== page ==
Ringleblum initiated a project to study the experience of the Jewish women in the Warsaw ghetto while, under his request, doctors conducted a study into the medical and physical effects of hunger. These archives were passed on to the Polish underground then on to the Polish government-in-exile in London. Ringleblum played a major role in bringing the abuse Jews were suffering to the outside world. This remarkable man was also partially responsible for the planning of the Warsaw Ghetto Uprising in 1942.

The use of armed resistance was the most forceful and violent reaction to the Nazi persecution with over 100 ghettos in Poland and the Soviet Union using this method. These rebellions were organised by Jewish prisoners at 3 of the 6 extermination camps- Treblinka, Sobibor and Auschwitz- Birkenau. In October 1943 a load of Jews had just arrived at Auschwitz- Birkenau from Bergen- Belsen and were getting undressed in Crematorium 2 a woman grabbed a pistol from a SS officer and shot 2 guards, one of which died in hospital following the shooting. Other woman joined in however all the women were killed as a result.

Following this, on the 7th of October 1944, 250 Sonderkommando Jews were involved in an uprising setting a crematorium on fire killing 3 SS officers and injuring 10 but still in spite of their efforts, all 250 Jews involved were killed. All the uprises held were eventually put down however these attempts were not in vain as some Jews did manage to escape during the chaos. Viewed as the most controversial action of the Jews during the holocaust, the Judenra?te were established in German occupied eastern European to implement German policies and maintain order in the ghettos.

The first one was established by decree on September 21st 1939, a mere 3 weeks after the invasion of Poland. The Judenra?te was made up of 12-24 Jewish men and it was thought the idea behind it was to maintain communities destined for annihilation of the Jewish people by providing for the needs of the Jewish people living in the ghettos such as sanitation, education and food. Some meetings held between the Nazis and the Judenra?te seemed genuinely ‘friendly’ and courteous whereas others were harsh and threatening.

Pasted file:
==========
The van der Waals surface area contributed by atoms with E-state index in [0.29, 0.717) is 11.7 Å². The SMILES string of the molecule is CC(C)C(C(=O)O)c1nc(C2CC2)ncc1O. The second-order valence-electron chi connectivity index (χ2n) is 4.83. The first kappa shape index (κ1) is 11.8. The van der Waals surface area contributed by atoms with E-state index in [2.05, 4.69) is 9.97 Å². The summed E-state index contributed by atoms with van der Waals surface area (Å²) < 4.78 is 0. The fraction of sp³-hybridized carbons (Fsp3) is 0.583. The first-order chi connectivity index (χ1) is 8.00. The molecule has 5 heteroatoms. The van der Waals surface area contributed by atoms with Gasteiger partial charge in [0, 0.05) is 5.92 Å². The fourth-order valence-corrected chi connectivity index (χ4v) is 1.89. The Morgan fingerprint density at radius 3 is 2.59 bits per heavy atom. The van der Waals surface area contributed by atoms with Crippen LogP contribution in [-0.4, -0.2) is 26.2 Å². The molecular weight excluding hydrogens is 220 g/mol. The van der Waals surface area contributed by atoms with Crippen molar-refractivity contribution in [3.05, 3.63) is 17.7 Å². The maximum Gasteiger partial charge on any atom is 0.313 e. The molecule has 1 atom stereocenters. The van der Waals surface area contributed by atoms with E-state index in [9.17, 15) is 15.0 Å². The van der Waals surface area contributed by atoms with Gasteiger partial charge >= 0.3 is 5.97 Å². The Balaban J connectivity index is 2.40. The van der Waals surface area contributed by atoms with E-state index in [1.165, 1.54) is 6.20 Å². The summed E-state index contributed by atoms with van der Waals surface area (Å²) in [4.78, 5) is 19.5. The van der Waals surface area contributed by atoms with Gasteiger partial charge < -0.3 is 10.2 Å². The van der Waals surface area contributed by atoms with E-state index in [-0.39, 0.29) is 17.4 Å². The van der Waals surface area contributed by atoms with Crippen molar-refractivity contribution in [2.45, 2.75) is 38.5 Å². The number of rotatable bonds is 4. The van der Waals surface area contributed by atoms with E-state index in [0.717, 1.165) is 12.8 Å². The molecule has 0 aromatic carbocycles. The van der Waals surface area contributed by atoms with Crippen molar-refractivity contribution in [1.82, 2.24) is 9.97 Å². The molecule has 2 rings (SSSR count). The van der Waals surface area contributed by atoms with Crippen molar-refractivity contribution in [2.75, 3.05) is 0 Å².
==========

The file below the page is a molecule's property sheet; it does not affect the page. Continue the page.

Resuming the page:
The Nazis made demand and the Jews followed those demands in promise of supplies and relief for the inhabitants of the ghettos. However Jews were angry at the members of the Judenra?te for enforcing the German’s decrees and conditions. The ultimate defining test of courage however was when the Germans forced the Judenra?te to choose people from their ghetto to be deported. Everyone knew that deportation meant being transferred from their current ghetto to an extermination camp to be killed.

The hardest decision that had to be made for many was that of how many children and older people to send away to be killed. Some members of Judenra?te felt this demand had to be met so as to continue receiving supplies for their ghettos. Rumkowski said ‘I must cut off the limbs to save the body’ whereas some felt this demand was just too extreme like Czerniakow, who committed suicide so he would not have to make the decision of who in his community he was going to be responsible for their death.

In her book, ‘Eichmann’, Hannah Arendt revived controversy claiming that the Jews collaboration caused for a higher death rate. However despite the Jews attempts to escape persecution and to fight back against the Nazis, between 5 and million Jews were persecuted between 1941 and 1945 in Europe. Still, their efforts were not in vain as 3 million managed to escape. Of all the courses taken by the Jews in reaction to persecution, emigration proved most effective whereas armed resistance, the most violent approach, was the least successful.